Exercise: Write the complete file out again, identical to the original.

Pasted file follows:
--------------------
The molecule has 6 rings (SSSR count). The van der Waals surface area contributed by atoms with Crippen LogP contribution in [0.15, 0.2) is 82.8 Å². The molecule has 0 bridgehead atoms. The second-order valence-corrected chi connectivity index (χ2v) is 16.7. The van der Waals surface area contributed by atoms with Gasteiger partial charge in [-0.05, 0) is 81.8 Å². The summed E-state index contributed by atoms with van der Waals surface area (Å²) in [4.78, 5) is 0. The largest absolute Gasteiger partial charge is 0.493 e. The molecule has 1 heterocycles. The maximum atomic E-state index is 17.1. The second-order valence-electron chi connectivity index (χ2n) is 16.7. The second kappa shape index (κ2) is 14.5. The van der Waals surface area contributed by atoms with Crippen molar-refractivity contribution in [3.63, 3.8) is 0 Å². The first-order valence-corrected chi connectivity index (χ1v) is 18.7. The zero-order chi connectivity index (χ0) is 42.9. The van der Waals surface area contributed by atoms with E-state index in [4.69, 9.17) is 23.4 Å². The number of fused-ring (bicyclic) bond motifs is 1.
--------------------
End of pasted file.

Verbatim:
The molecule has 6 rings (SSSR count). The van der Waals surface area contributed by atoms with Crippen LogP contribution in [0.15, 0.2) is 82.8 Å². The molecule has 0 bridgehead atoms. The second-order valence-corrected chi connectivity index (χ2v) is 16.7. The van der Waals surface area contributed by atoms with Gasteiger partial charge in [-0.05, 0) is 81.8 Å². The summed E-state index contributed by atoms with van der Waals surface area (Å²) in [4.78, 5) is 0. The largest absolute Gasteiger partial charge is 0.493 e. The molecule has 1 heterocycles. The maximum atomic E-state index is 17.1. The second-order valence-electron chi connectivity index (χ2n) is 16.7. The second kappa shape index (κ2) is 14.5. The van der Waals surface area contributed by atoms with Crippen molar-refractivity contribution in [3.63, 3.8) is 0 Å². The first-order valence-corrected chi connectivity index (χ1v) is 18.7. The zero-order chi connectivity index (χ0) is 42.9. The van der Waals surface area contributed by atoms with E-state index in [4.69, 9.17) is 23.4 Å². The number of fused-ring (bicyclic) bond motifs is 1.